Vitamin Deficiencies & Migraines

Pills
An overhead view of vitamins in and around a bottle. (Image: Jelena83/iStock/Getty Images)

Migraines are severe headaches that are accompanied by visual changes, sensitivity to light and sound, throbbing pain, nausea and possibly, vomiting. Women experience migraines more than males, but both genders suffer from migraine headaches. Current trends show the prevalence of migraines in women are double the rate in men -- 16 percent compared to 8 percent, respectively -- according to the Migraine Awareness Group. Migraines could be triggered by vitamin and mineral deficiencies. Before taking additional supplements to treat your migraines, speak with your primary health-care provider.

Folic Acid and B-12

Deficiencies of folic acid and B-12 are associated with headaches and migraines. Deficiencies of folic acid and B-12 cause pernicious anemia. When severe enough, it can trigger migraines as a symptom, in addition to fatigue, memory loss and irritability. Headache specialist Paula Maas, MD, notes that folic acid deficiencies can create B-12 deficiencies. Daily intake of aspirin can lower folic acid levels in individuals whose diet is poor in folic acid rich foods. B-12 deficiencies are rare, but the use of acid blockers for the treatment of acid reflux disease could lower your absorption of B-12 from dietary sources. Recommended intakes of folic acid and B-12 are up to 600 mcg and 2.4 mcg, respectively.

Pyroxidine

Pyroxidine participates in the synthesis of neurotransmitters norepinephrine and serotonin. Vitamin B-6 or pyroxidine levels can become depleted with the use of birth control pills, and mild deficiencies are common. According to headache specialist Maas, pyroxidine or B-6 participates in magnesium use in the body. Migraine suffers possibly have low stores of magnesium in the body. Low pyroxidine levels could be related to your not being able to absorb and utilize magnesium effienctly. Suggested daily intake is 1.7 mg per day.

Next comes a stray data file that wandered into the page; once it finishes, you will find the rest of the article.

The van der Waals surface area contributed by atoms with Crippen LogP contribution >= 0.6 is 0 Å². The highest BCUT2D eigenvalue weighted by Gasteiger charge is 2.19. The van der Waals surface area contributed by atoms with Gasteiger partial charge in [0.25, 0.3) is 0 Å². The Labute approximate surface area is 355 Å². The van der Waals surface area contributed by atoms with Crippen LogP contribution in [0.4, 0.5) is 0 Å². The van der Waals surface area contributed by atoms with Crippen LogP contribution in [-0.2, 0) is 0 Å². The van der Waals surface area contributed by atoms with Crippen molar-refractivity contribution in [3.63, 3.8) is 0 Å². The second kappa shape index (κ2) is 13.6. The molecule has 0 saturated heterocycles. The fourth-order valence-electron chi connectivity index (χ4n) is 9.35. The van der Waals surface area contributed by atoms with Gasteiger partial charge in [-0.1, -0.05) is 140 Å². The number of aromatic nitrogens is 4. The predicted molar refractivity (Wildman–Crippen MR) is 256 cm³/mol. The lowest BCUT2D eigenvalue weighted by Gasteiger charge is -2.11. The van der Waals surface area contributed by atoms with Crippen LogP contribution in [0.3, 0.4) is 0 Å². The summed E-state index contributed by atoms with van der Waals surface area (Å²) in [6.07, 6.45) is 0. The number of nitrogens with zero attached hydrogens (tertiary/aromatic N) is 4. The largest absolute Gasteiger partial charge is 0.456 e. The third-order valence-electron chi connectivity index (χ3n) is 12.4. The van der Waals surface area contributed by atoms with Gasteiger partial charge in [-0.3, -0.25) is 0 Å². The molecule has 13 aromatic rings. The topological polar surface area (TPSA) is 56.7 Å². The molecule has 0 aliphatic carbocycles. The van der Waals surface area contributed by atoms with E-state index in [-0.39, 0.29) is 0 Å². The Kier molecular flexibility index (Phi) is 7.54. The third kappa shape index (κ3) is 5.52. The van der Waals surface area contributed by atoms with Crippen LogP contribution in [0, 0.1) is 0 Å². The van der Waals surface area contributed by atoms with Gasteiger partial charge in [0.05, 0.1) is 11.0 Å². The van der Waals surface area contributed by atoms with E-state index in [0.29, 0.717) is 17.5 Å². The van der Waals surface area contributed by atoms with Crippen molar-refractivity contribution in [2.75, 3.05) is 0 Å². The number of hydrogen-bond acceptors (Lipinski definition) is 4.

Vitamin D

Vitamin D is a vitamin and a hormone in the body. Exposing your skin to direct sunlight generates vitamin D in your body. Using sunscreens and spending most of your time indoors can lead to vitamin D deficiencies. Vitamin D deficiency is associated with cancer, especially breast and colon cancer, but its role in migraine prevalence could be related to increased pro-inflammatory responses in the body and magnesium absorption. Vitamin D assists with the absorption of magnesium, which may be low in people who suffer from migraines. According to physicians Steve Wheeler, Barclay Gang and Frederick Taylor, when vitamin D levels are within normal limits, it exerts an anti-inflammatory on your immune system by downplaying immunity factors that play a role in pain. Supplemental doses of vitamin D to correct for deficiencies could decrease the intensity and frequency of migraines. Wheeler and colleagues recommend 1,000 international units per 25 to 30 pounds of body weight and states that dosing based upon body weight provides non-toxic doses of vitamin D.

Copper and Iron

Iron deficiency anemia is common in women of childbearing age due to monthly losses of blood. Symptoms of iron deficiency anemia include headaches, irritability, weakness, fatigue and cracks in the corners of your mouth. Severe anemia can cause an increased frequency and severity of headaches leading to migraines. Copper assists with the absorption of iron. When anemia is suspected, copper may be deficient instead of iron. Copper also participates in blood vessel constriction and dilation. Maas states that migraines may occur more frequently if you are deficient in copper. Recommended intakes of iron are 18 mg per day for women of childbearing age. Men and postmenopausal females need 8 mg per day. Copper intakes are recommended at 2 mg per day.

REFERENCES & RESOURCES
Load comments
PARTNER & LICENSEE OF THE LIVESTRONG FOUNDATION

Copyright © 2019 Leaf Group Ltd. Use of this web site constitutes acceptance of the LIVESTRONG.COM Terms of Use, Privacy Policy and Copyright Policy. The material appearing on LIVESTRONG.COM is for educational use only. It should not be used as a substitute for professional medical advice, diagnosis or treatment. LIVESTRONG is a registered trademark of the LIVESTRONG Foundation. The LIVESTRONG Foundation and LIVESTRONG.COM do not endorse any of the products or services that are advertised on the web site. Moreover, we do not select every advertiser or advertisement that appears on the web site-many of the advertisements are served by third party advertising companies.